This morning we want to spend our time in studying this one word, as we consider the scriptural teaching of—
If you start reading the letter of Paul to the Romans, you will find that he quite elaborately establishes first the guilt of the Gentile world and then the guilt of the Jews. He demonstrates that the Gentiles rejected the Lord God as Creator and worshipped instead the creatures that God had created. As just punishment the Lord permitted them to become the victims of their own lusts. Just read the last part of chapter one for the Holy Spirit’s evaluation of ancient civilizations, including what is known among us as the glory of ancient Greece and Rome. Then Paul turns to the Jews who had the advantages of the Law and prophets. Despite all these advantages the Jews also stand condemned before the judgment seat of God because they failed to live according to the will of God. Thus the Spirit passed judgment upon all mankind through the pen of Paul. Paul expressed that judgment in the words of the psalmist: “They are all gone out of the way, they are together become unprofitable: there is none that doeth good, no, not one.” You and I are included in this verdict of condemnation, for “if we say that we have no sin, we deceive ourselves, and the truth is not in us.” 1 John 1:3. The guilt of all—without a single exception—made necessary the justification of all mankind.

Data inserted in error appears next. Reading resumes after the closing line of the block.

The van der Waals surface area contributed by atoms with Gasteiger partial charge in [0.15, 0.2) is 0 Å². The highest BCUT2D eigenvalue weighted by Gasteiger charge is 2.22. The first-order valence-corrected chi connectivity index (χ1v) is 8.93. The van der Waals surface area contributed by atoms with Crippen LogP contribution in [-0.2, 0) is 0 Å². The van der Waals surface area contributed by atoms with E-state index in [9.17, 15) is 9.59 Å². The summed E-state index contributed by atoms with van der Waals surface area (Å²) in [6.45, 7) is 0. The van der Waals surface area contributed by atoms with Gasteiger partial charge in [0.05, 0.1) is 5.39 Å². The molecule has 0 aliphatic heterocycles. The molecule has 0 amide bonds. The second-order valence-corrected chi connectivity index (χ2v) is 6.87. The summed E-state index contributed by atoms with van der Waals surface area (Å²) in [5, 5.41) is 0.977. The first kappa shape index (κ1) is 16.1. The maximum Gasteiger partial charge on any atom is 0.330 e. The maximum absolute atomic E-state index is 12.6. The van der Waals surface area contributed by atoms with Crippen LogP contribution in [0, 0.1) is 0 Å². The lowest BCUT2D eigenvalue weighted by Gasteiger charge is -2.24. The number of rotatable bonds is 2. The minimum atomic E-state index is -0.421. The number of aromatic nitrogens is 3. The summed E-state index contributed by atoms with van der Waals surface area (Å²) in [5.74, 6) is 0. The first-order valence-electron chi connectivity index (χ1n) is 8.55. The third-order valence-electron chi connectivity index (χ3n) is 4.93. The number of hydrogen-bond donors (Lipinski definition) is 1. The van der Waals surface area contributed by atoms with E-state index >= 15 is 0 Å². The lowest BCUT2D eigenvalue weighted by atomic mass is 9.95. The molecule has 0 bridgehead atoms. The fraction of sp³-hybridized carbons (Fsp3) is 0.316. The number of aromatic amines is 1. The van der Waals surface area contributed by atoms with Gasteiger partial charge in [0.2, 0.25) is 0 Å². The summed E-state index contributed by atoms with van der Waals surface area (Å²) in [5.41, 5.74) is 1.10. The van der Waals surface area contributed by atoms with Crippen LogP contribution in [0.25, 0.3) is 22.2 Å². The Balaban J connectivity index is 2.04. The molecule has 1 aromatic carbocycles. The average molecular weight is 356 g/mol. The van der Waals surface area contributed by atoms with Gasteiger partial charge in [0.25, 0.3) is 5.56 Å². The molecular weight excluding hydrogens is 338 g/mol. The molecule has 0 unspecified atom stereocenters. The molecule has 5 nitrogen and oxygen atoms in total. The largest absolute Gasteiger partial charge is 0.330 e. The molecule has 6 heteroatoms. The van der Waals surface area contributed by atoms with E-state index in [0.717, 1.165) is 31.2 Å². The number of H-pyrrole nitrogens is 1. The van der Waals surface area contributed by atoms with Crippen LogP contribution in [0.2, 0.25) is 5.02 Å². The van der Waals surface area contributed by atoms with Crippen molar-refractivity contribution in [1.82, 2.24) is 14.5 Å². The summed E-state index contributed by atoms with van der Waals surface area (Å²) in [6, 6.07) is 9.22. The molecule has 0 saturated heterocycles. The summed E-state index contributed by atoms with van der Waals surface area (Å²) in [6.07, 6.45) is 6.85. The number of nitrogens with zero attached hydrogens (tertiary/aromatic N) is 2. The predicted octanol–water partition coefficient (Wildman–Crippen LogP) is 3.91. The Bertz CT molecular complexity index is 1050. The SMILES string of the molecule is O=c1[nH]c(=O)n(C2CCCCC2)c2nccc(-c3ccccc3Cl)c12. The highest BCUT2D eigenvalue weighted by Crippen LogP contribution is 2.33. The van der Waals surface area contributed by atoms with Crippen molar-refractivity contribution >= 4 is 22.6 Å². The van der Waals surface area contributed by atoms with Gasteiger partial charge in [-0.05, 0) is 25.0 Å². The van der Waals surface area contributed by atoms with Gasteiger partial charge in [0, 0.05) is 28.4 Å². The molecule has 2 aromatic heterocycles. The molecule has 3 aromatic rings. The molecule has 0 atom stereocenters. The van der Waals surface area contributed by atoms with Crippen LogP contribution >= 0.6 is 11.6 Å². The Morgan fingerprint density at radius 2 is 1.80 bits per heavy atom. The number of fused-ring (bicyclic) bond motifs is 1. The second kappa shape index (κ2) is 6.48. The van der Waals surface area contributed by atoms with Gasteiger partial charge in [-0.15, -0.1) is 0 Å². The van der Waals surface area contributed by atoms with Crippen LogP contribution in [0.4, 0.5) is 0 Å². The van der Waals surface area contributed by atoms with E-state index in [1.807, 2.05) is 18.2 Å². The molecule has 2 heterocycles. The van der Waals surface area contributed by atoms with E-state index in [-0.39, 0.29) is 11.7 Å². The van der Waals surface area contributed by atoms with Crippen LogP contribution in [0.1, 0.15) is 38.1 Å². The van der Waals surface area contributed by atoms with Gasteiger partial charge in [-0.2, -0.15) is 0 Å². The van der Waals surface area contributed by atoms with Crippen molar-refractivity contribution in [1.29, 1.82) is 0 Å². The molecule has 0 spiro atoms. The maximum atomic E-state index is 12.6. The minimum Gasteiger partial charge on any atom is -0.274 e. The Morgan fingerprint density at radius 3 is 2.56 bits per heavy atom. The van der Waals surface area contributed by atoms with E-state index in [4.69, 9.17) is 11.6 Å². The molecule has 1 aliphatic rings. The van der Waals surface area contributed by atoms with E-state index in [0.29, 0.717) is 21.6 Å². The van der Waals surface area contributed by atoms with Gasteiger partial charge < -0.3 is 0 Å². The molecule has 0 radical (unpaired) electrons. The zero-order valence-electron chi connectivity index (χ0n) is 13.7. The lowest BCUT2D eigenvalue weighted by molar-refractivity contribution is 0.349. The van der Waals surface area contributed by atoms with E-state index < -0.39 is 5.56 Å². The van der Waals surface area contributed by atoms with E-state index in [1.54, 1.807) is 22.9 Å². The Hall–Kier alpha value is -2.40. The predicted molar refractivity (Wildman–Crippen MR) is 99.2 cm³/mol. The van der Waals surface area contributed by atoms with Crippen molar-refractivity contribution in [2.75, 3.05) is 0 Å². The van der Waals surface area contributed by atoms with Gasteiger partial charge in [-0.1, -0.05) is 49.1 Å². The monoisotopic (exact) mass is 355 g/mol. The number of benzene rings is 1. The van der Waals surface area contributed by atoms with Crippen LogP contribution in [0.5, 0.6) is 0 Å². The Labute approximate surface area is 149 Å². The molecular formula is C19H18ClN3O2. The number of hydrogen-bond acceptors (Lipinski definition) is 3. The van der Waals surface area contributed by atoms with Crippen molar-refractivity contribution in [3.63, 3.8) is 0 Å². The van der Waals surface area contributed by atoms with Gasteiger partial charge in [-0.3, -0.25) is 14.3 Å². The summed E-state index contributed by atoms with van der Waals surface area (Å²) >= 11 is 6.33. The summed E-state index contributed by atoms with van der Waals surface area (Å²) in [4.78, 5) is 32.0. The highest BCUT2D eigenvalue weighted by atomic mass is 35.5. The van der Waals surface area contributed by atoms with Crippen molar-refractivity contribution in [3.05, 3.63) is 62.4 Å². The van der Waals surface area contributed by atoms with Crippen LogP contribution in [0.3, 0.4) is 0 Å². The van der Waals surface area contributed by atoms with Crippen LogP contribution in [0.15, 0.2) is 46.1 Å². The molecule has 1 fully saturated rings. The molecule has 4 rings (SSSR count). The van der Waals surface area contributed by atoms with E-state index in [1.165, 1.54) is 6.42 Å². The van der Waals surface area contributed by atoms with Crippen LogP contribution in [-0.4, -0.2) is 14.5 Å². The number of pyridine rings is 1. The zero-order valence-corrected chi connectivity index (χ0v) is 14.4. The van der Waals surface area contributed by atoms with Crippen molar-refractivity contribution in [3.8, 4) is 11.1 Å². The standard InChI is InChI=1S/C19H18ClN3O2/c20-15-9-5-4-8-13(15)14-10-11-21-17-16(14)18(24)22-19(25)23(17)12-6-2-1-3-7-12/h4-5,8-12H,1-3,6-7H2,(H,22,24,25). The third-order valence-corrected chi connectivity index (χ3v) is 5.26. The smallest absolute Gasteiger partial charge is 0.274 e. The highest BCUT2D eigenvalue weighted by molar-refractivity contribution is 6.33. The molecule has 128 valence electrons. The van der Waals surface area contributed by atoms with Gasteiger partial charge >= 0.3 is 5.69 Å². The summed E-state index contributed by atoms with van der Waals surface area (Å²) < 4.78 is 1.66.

How could God, who is just and holy, justify man, who is sinful and unjust? Of this judicial verdict we find that—